March brown, and oak fly, and green grannam we'll try,
With the caperer, coachman, and cowlady fly,
The red hackld palmer, and gnats dun and blue !
Art and nature sħall smile as our sports we pursue !

Sing trollilee, sing trolliloe,
Where the trout streams flow,
And the breezes blow.

A fishing, a fishing, a fishing we go!' A portion of the contents, however, is of a more substantial character. There are some curious remarks upon the derivation of the word Hampton, which seems clearly to be a corruption of the appellation by the Romans written Antona. It is well known that more than one of our British rivers were known under this name. The Nen or Northampton river is supposed to be the North Anton; the Test, the chief tributary to the Southampton Water, is the South Anton; and again, the Arun, which falls into the sea at Little Hampton, is also, Mr. Jesse thinks, entitled to the same appellation.

• Southampton Water is an estuary composed of three principal tributaries; the Anton or Test, the Itchin, and the Hamble river. Now Ptolemy, in his Geography of Britain, places on the southern coast of England, and in the immediate neighbourhood of Portus Magnus, or Portsmouth, a river which he calls Trisantona. This name, I can have no doubt, designates Southampton Water-formed of three tributaries, of which the Antón is much the greatest-as the Humber is called by ancient geographers Trifonia from its being also composed of three principal tributaries. But Ptolemy places Trisanton eastward of Portus Magnus, which has induced some authors (and amongst them the learned Stukely, I think) who were not aware of the local name of the Anton or Test, to consider Ptolemy's Trisanton at Chichester Haven;

whereas it is clear that Ptolemy, or his copyist, had made the mistake of transposing the two names, and that Trisanton can be no other than the Southampton Water.

· But we have still another Anton to dispose of, I mean the Manantonis. I forget whether this river is mentioned by Ptolemy. I am sure it is by the writer called Ravennas and by other authorities; and it is placed eastward of Trisanton and of Portus Magnus, just in the place where the modern name, Little Hampton, seems to indicate the original appellation.' Jesse, p. 149.

In Trifonia, we clearly recognize the word Avon, written by the Romans, Aufona, and which in all the Celtic dialects signifies a river or flowing water. In Welsh and Breton, it takes the form of Afon; in Cornish, auan; in Erse and Gaelic, abhan. Anton is, no doubt, in like manner a generic appellation, or noun common of similar import. An or Ana is a root which enters into the composition of many names of rivers, and is supposed to signify water. The compound Trisantona, or the Three Antons, clearly indicates, indeed, that the word must have had, in its original form, the sense of stream, whatever be its etymology.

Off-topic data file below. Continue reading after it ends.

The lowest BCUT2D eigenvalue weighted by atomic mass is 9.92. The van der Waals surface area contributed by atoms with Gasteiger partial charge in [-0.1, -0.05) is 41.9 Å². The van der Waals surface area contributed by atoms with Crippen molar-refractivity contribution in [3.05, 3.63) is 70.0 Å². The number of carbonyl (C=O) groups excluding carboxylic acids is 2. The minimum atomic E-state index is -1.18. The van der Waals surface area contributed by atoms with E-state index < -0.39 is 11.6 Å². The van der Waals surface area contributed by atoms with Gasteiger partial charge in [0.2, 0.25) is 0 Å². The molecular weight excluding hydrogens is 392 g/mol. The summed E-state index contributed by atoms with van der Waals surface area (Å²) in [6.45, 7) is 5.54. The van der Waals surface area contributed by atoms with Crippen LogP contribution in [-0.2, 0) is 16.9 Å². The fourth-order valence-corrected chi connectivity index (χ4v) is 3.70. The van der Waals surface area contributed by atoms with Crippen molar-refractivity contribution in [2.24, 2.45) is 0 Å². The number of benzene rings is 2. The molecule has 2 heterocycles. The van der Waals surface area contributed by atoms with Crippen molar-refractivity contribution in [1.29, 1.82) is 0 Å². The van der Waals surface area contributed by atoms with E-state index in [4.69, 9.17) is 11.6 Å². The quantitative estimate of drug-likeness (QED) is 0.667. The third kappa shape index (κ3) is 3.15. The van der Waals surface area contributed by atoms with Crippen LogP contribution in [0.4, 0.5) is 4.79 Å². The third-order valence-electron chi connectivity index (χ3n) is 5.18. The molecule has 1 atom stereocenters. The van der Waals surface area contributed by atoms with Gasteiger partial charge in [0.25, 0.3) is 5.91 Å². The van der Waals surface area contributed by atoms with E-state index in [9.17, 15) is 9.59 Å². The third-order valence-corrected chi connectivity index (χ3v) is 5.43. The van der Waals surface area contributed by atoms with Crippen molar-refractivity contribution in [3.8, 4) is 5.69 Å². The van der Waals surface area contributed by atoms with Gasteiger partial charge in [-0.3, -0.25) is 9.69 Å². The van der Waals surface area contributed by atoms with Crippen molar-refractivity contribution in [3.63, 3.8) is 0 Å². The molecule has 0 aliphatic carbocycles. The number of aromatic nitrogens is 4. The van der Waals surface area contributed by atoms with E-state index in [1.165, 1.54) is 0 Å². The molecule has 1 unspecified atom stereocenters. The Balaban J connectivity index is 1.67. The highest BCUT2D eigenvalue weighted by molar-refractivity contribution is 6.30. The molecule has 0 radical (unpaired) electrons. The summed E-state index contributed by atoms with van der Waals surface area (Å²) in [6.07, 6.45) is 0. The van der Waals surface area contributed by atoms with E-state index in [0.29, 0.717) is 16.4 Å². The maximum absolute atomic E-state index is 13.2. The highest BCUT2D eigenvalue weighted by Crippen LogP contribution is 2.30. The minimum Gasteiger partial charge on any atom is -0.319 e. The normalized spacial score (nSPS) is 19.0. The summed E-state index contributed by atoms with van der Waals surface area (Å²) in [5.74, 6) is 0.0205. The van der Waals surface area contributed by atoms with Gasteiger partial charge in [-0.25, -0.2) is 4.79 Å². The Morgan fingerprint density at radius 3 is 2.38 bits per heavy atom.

Mr. Loudon's “ Arboretum Britannicum” is very properly styled a complete Encyclopædia of Arboriculture. The quantity of matter compressed into its pages is immense, and the work, when complete, will form two thick 8vo. volumes, consisting of above 1000 pages, with 300 plates of trees, and upwards of 1000 wood-cuts of shrubs and botanical details introduced into the letter-press. It cannot be necessary to give any specimen of such

The title-page sufficiently describes its nature and contents; and the name of its author vouches for its competent execution. Whatever literary assistance Mr. Loudon may receive in bringing out his various periodical publications, he must. assuredly be one of the most indefatigable of men. He is the conductor of the Architectural Magazine, a useful monthly work, now in its third volume, containing sometimes much valuable information of general interest. We ought not to forget to mention, that the price of the Arboretum will be raised to non-subscribers as soon as the work is complete, in consequence of the unforeseen expenses attending its completion, a greater number of plates being required than was at first contemplated.